[Be sure to check out the entire series, if you haven't yet.]
Rain. Most of the time where I live, it’s just gray and drizzly. But not always. We had some pretty solid rain for a few days a little over a week back. The thing about rain is, it teaches you stuff. Things like where your character lies when working in it for days, or in this case, where the holes in my coop are.
My wife had a great idea, which was the best first solution to stop water from getting in. The way the water was wicking along one wall edge told us it was coming in from the doors on the ends of the coop. So we used leftover roof flashing to make some water-stops over the doors, similar to the sloped one over the rolling egg boxes. (I’m glad you all know what those are, BTW, because the lil’ raptors sure don’t. 🤨 )
It seemed that the small gutters up at the roof line just weren’t keeping enough water from running down the walls and under the doors’ trim. A little silicone and some roofing screws and Presto!
Now, we still have some small drips. We’re giving our shavings a little more time before I climb in to fix those with some more sealant. We have a corrugated vinyl floor on the deck but under the shavings that I don’t want to break crawling in. But my idea is to get in and close the door behind me so that any other pinhole leaks in the ceiling are easier to see. Moving on…
We’ve started adding horse-stall bedding pellets to the ground in the cage. It’s done pretty well at cutting down on the muddy mess. The rain collection works well. Those heavy rains were very efficient at filling our barrel, as told to me by the overflow pipe. I cupped my hands under it and they filled in less than two seconds. Of course, what I hadn’t told you, yet, was that the dumb-dumbs kept breaking our water cups. It took not one but two pieces of scrap post material suspended over them to provide a protective barrier so the birds would quit standing on them. As you can see in the photo, we’d moved on to a second style, the one with no cup. But I couldn’t decide if they were learning how to use that style very well, so we mixed styles and added the second piece of wood and haven’t seem them on there since.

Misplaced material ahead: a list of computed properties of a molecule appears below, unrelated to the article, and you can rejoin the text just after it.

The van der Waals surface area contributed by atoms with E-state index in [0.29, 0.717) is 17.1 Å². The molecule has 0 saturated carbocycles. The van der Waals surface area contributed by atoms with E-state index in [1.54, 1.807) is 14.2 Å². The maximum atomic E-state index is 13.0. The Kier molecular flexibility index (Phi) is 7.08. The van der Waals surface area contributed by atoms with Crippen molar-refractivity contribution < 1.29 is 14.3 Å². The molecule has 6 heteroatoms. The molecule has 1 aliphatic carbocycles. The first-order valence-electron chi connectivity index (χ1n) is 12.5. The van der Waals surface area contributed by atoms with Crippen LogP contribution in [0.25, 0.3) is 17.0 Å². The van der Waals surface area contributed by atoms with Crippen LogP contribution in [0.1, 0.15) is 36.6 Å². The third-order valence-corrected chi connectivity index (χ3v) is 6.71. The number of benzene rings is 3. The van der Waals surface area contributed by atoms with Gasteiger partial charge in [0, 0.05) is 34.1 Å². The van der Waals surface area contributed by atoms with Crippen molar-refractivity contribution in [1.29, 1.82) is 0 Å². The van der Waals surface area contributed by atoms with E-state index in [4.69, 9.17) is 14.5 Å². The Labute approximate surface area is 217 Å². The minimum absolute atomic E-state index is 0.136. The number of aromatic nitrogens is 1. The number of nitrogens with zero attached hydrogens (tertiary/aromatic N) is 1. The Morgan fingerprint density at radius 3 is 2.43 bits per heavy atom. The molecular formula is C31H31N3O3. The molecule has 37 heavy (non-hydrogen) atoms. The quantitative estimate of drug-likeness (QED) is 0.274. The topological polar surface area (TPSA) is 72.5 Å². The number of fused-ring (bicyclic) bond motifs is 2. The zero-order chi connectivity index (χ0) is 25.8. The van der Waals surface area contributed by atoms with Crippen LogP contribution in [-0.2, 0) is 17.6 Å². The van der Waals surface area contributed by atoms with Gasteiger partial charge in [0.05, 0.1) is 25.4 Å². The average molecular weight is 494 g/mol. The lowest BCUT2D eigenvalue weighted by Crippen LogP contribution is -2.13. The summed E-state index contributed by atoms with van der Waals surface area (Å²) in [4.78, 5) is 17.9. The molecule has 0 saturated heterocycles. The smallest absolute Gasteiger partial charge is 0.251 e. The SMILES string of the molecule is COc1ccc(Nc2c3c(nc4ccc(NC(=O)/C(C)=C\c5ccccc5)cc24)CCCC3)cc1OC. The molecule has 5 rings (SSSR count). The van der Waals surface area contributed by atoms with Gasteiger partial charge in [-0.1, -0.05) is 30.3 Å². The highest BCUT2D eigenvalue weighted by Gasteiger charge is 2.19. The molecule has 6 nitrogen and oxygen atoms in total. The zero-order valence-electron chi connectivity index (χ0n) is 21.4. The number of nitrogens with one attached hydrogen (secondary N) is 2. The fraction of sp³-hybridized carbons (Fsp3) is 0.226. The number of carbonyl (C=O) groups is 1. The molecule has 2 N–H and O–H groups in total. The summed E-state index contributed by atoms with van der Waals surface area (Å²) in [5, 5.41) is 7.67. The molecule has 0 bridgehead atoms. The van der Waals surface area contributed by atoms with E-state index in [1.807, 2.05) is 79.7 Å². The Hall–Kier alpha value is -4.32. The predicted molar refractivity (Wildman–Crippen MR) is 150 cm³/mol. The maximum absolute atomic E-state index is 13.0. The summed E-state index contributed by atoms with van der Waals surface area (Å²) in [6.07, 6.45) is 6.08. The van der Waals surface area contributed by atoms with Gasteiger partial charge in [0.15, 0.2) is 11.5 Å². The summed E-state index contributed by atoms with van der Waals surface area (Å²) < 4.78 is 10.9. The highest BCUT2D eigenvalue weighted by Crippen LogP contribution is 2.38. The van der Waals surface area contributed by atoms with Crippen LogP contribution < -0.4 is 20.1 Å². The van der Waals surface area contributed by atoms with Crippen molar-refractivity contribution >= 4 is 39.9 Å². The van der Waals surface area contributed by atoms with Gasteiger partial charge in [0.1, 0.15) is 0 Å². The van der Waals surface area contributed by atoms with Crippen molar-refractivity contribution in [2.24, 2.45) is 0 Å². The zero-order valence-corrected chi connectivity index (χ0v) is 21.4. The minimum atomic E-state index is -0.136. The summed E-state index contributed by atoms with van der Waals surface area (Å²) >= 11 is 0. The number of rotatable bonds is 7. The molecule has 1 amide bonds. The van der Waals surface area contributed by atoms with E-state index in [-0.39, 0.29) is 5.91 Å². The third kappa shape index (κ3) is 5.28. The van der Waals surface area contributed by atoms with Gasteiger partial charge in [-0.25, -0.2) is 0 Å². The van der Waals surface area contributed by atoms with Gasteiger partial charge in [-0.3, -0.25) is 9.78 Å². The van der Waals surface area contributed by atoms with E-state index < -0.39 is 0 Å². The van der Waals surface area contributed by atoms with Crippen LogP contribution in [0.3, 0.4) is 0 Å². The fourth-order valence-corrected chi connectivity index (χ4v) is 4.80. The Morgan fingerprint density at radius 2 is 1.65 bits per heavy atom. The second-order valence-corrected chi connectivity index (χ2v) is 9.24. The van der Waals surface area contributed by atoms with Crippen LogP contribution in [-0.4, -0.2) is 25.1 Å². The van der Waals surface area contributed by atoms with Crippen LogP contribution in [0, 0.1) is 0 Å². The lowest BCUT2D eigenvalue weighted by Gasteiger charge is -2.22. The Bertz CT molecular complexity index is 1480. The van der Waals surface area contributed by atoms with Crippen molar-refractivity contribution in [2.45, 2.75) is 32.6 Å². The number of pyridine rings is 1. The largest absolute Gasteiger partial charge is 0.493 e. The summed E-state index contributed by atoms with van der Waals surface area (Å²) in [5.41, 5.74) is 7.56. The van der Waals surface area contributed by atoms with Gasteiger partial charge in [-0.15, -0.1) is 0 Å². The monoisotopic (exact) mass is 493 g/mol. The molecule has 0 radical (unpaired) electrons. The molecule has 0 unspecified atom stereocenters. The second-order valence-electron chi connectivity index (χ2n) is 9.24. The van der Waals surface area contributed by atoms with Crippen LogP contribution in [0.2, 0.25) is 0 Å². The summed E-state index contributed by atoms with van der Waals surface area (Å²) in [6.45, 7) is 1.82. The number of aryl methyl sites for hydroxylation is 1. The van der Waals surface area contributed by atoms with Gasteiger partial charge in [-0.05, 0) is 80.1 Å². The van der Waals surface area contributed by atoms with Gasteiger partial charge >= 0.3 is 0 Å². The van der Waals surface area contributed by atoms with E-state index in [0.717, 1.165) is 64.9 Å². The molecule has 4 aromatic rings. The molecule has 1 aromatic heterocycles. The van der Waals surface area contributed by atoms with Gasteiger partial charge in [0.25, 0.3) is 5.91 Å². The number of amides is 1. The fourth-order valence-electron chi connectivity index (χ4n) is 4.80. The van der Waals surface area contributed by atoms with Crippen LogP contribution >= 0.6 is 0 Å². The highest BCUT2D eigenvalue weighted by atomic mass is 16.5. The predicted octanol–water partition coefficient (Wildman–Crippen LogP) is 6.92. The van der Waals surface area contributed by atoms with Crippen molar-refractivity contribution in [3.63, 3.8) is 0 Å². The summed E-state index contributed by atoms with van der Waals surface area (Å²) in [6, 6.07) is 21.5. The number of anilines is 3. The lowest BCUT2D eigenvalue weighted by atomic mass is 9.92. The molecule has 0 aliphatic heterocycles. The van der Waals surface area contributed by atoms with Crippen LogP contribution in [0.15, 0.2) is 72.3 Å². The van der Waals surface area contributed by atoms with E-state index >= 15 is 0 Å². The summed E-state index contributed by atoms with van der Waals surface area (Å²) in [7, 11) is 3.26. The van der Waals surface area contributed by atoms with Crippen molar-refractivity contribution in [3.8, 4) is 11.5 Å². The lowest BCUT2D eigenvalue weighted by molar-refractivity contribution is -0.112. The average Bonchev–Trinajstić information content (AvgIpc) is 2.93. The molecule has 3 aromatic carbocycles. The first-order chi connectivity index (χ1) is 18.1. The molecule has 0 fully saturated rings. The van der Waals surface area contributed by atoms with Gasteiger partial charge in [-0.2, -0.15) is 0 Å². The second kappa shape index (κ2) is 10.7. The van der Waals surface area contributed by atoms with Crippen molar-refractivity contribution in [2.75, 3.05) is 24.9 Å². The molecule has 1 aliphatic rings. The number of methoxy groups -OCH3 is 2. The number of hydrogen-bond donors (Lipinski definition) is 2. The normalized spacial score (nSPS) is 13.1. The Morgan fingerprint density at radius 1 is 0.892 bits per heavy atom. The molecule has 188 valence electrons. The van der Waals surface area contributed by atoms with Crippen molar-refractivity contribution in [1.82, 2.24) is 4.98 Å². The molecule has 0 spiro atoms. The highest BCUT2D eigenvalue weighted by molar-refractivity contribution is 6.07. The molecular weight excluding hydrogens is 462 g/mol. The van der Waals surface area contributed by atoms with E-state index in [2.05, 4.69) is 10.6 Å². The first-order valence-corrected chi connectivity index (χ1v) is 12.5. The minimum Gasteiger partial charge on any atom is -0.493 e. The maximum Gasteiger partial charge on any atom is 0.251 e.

I mentioned the “egg roll” earlier. We’ve tried ceramic eggs and real eggs, we’ve only seen one or two eggs get laid in there. We’re averaging five per day, all in the shavings in the coop.
The dirt bath. I know, I know… “Look around at your chicken yard!” I get it, there’s dirt everywhere! But this was another great idea of Dorothy’s! She found a free, broken kiddie-pool on Facebook Marketplace. We filled it with a soil and sand mix and put it under the coop. Remember those heavy rains? This was the place the ladies went when they didn’t want to be under the cage’s metal roof. All eleven of them on or in that pool. But despite it being a respite from the mud and deluge those days, they do get in and use it to bathe, too.
We also added another roost out in their yard, and we hang homemade suet from it. Dorothy uses their feed, mealworms, herbs, cracked corn, etc. to make the cakes in a silicon mold (mixed with coconut oil as the binder.) They enjoy the pecking more than the actual eating. I know, because they told me… 🤣
The automatic door works as we expected. But most nights, someone has to go put one in after the door is closed, and that is usually the same one or two “less smart” ones. But one night recently, it was all of them. I think they’re plotting…
We get mostly brown eggs, with occasional green ones. The four breeds: we have three Smoky Pearls; one Pearly Onyx; three Americanas; and four Starlights. Considering they just started laying a few weeks ago and it is now October, I’m content with five eggs a day.
We gave three roosters to a nearby farm. We’re just taking all of this in baby steps, and learning to either brood and hatch babies (or butcher roosters) was something for later. Actually, in the near future we’re taking a hands-on butchering class from a local homesteader.
I’ve been warning my wife, daughter, and grandson not to name the chickens. In truth, it is me I’m worried about. I’ve grown fond of the little terrorists. Next year we’re going to get some meat birds. Learning to treat them like the resource they are is all part of shedding the city-slicker and becoming the homesteader. And though the chickens have told me they like me, make no mistake—if they were ten feet tall, I’m absolutely sure the bastards would try to eat me!
Thanks for reading along!